In The Red Balloon, the young hero is slight but wiry, with an elfin, dreamer’s face. We first see him as a very small figure in a very large square, dominated by massive stone houses. His outsized briefcase reminds us of the sort of small humiliations unfeeling adults can visit on children. In addition, it lends the boy a somewhat comical air. The balloon, of course, is red— the color of blood, the color of life, the color of trouble. In the context of the film, it is not only the main character’s friend but his double, his secret self.
In Incident at Owl Creek, we read the sign and hear the roll of drums, the hoot of an owl, and a bugle call before we glimpse the main character. Each of these sounds acts as a powerful stimulus to the forming of mental images. Together, they provide us with important information and set a tone of foreboding that will quickly be justified. We hear the owl and realize that although there is faint light and it is growing brighter, it is still (technically) night—and executions traditionally take place at dawn. We hear a roll of drums and imagine soldiers marching; we hear a bugle call and realize that it must be reveille.
After this, we witness the grim realities of the main character’s situation, including the carefully detailed looping, tying, and knotting of the rope in the hangman’s hand. Time slows onscreen, as it is supposed to at such moments in life. Yet when the prisoner is pushed out onto the plank, we see the river rushing along below his feet. Although we do not realize it at that moment, what has been set up with this single image is a possible route of escape.
In Two Men and a Wardrobe, the main characters emerge from the sea with their wardrobe, like two children with an unwieldy suitcase, onto a wonderfully clean and empty beach. The scene is shot and cut in a leisurely way, and the young men behave as though they had all the time in the world. But as soon as they begin their journey through the streets and back alleys of the city beyond the beach, the rhythm and tempo of the film change. We are bombarded with visuals in the editing style of an old-fashioned documentary, and the villainous inhabitants grimace and use broad, threatening gestures, as if in a silent comedy.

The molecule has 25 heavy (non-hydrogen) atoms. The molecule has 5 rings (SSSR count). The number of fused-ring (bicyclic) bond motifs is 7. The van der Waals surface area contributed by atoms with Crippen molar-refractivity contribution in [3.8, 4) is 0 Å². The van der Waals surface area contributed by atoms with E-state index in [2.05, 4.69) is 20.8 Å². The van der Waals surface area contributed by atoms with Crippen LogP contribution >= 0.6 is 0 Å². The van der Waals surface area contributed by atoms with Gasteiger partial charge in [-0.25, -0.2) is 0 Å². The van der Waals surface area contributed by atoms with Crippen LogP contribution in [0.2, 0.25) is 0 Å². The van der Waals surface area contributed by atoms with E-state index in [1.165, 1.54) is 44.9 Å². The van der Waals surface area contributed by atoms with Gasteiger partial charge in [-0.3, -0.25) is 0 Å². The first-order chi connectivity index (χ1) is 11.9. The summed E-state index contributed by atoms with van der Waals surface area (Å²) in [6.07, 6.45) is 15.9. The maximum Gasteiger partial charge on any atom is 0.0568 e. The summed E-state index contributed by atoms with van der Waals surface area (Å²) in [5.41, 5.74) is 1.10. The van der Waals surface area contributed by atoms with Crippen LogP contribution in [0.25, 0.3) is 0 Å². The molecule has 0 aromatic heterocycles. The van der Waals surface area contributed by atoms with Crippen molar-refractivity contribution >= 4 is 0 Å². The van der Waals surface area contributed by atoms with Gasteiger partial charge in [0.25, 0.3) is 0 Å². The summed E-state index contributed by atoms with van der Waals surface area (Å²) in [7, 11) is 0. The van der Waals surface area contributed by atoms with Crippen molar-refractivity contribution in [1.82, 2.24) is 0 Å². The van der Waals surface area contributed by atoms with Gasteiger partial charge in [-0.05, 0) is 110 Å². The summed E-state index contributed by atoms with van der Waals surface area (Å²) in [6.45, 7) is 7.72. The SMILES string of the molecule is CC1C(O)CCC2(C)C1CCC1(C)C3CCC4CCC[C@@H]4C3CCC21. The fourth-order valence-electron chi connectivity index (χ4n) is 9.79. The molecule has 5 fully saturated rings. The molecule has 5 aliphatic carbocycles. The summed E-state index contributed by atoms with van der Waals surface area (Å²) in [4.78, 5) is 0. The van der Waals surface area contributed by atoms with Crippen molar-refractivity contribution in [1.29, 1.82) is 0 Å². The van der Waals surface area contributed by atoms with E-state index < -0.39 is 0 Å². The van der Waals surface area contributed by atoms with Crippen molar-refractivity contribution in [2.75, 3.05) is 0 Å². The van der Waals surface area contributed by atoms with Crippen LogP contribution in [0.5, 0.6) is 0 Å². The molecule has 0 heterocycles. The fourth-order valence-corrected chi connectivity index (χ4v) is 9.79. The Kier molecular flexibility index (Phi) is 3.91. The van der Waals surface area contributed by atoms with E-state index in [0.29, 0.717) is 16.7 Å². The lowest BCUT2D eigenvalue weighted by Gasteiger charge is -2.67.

In The Red Balloon, our first glimpse of the little boy is of a small figure enclosed by towering houses. The images of a shadowy male figure watching him from an upstairs window of the school, and of the equally shadowy female figure watching him from an upstairs window of his house, serve to emphasize the lack of freedom in his life.
As for the balloon, it is full and bouncy, its long string as lively as a cat’s tail. Its brilliant red color, besides being emblematic of life and courage, serves to accentuate the dreariness of the stone-colored world through which the little boy ordinarily moves.
The opening sequence of the script for the feature film Dangerous Liaisons, written by Christopher Hampton, provides a fine example of how a writer can delineate aspects of environment, character, and conflict with images alone.
The sequence that follows is written in what is known as “master scene” or “master format,” the film script format most widely used in the United States at the present time. (Other examples, and a discussion of various kinds of formats, can be found in Appendix B. Throughout this example, “INT.” means interior, and “EXT.,” exterior.)
2 INT. MADAME DE MERTEUIL’S DRESSING-ROOM. DAY
The gilt frame around the mirror on the MARQUISE DE MERTEUIL’s dressing table encloses the reflection of her beautiful face. For a moment she examines herself, critically, but not without satisfaction. Then she begins to apply her makeup.